surprise here? Don't think so...Chinese are so predictable
around the world. That's what makes our market unique.
- Hello! TAI TAI
Asians using art as social leverage
prices at Christie's auction in HK paint telling picture
Record prices achieved this week at
Christie's Hong Kong autumn sale paint a telling picture of the explosive
growth of the world's wealthy - and in particular, rich Asians who are using
art and architecture to achieve greater social acceptance.
'The prices paid are crazy, but you know
some of these are given as gifts and it's done to establish the price of the
work so the person getting it knows,' says a Singapore collector.
As Karl Schweizer, head of art banking,
gold and numismatics at Swiss-UBS Global Wealth Management, puts it: 'The
wealthy use art and architecture to leverage their social acceptance.'
Private bankers prowl auctions with their
very rich clients, giving advice and sometimes providing funding for
purchases. And they bid for clients who don't want to be known or are too
busy to attend the sales.
'We represent clients at auctions. We
work carefully with clients to be professional in the art market,' says Mr
The managing director of Citigroup
Private Bank's art advisory service, Mary Hoeveler, explains: 'When clients
ask us to assist with buying or selling, we do all the homework for them, to
help them understand current market conditions, factors of timing and
location, conditions and provenance issues, and what the real comparables
are for any given work.
'We give them a context for their
transactions - the information they need to make informed decisions. Of
course, a major component of what we do is finding works for our clients,
through dealers, auctions houses and private collectors around the
Negotiating the heady atmosphere of an
auction - especially when bidding is hot - is intimidating enough. And more
so with the art world populated with sham artists and dubious dealers out to
con the rich.
'We provide confidential, objective
advice to assist clients in identifying quality and value,' says Ms Hoeveler.
'And as part of a regulated financial
institution, we perform in a fiduciary capacity.
We have no vested interest in the sale of
any particular art or artist, and work solely in the interest of our
Mr Schweizer, a lawyer by training, says
that 'at the beginning, when I analysed the art market, I felt there could
be improvements that can be made to the standards and structures of the
One recent trend noticed at auctions is
that very wealthy Chinese are buying fine Chinese artworks back from the
West as part of their heightened cultural awareness, he says. Another is
that more and more Asians are attending auctions to bid for works from 'hot'
periods, identified as modern/classic such as Monet, and post-War such as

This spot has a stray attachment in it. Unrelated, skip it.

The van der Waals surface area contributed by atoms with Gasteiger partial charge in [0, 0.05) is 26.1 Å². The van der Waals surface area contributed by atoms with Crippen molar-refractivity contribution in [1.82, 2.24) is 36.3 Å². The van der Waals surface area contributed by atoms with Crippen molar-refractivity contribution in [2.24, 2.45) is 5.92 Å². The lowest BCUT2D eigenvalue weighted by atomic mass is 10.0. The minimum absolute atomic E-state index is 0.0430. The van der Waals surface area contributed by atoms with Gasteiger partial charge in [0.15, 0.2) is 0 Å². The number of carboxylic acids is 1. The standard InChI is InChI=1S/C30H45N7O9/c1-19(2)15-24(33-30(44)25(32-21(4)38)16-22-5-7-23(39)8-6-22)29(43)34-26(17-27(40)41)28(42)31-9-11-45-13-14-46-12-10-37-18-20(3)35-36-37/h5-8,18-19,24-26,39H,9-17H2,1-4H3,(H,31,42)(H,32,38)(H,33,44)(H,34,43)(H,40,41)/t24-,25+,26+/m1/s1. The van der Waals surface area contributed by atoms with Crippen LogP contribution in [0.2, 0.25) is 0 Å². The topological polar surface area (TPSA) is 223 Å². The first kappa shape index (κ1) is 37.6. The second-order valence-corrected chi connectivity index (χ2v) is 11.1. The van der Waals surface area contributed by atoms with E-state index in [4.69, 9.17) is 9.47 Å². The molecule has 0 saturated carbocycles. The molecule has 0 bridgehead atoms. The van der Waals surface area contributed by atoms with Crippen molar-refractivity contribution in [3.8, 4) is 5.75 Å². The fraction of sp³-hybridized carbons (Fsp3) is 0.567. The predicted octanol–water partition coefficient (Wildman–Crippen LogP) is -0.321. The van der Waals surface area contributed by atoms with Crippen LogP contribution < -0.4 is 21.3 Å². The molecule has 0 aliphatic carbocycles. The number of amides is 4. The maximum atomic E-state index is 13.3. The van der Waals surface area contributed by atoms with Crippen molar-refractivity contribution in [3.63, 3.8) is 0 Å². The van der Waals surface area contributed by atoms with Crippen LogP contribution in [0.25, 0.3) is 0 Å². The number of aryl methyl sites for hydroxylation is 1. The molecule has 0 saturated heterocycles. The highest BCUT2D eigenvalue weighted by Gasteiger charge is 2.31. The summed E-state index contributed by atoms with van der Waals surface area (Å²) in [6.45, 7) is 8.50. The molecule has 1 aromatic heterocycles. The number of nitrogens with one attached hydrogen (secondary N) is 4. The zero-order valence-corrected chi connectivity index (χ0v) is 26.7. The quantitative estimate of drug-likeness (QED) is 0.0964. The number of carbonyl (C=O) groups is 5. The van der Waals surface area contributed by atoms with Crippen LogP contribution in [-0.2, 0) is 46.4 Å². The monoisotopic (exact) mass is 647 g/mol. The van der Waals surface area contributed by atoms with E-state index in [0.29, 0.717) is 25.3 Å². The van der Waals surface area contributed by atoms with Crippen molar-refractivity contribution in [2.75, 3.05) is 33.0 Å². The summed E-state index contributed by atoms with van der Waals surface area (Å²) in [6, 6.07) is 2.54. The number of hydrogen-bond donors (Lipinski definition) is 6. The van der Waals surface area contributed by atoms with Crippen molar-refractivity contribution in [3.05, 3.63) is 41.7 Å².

A few weeks ago at a Christie's auction
in New York, Hong Kong real estate tycoon Joseph Lau paid the highest amount
ever for a work by pop art icon Warhol, buying a portrait of Mao Zedong for
US$17.4 million. The iconic image of the former Chinese leader is considered
one of Warhol's most sensational pieces of the 1970s.
At this week's Hong Kong auction,
Christie's said that it offered US$1.1 billion of Asian art, watches and
jewellery - believed to be the biggest collection of Asian lots ever
assembled - to cater to the ever-increasing number of Asian rich looking for
In the first six months of 2006, public
auction sales of items worth at least US$1 million reached 454 - about
double the number in the whole of 2005.
UBS estimates that if private sales are
included, turnover could be more than 10 billion (S$30.5 billion).
Ms Hoeveler says that Citibank recognised
some time ago that art prices had reached the point where clients are
listing collections on their balance sheets. 'Citibank decided not only to
recognise those assets and to allow collectors to leverage them, but also
hired a team of experts who could assist clients with all of their art-
related needs,' she says. Citibank Private Bank established its art advisory
service in 1979.
Another important reason for private
bankers to be at auctions is that they provide the money. 'We recognise art
as an asset class, and we allow collectors to leverage that asset,' says Ms
Hoeveler. 'To mediate the risk, the art must be of very high quality and of
international market appeal. We have a rigorous loan review process and the
client must have significant assets in addition to their artwork to
But one complaint heard at auctions of
Asian artwork is that bankers are reluctant to lend because the artists are
not established in the international market, and benchmark valuations are
harder to obtain.
'At UBS, current lending policy is not to
lend against art,' Mr Schweizer says. 'If clients need facilities, we look
often at the full picture of clients' assets and holdings.'
- by Siow Li Sen SINGAPORE BUSINESS TIMES
2 Dec3mber 2006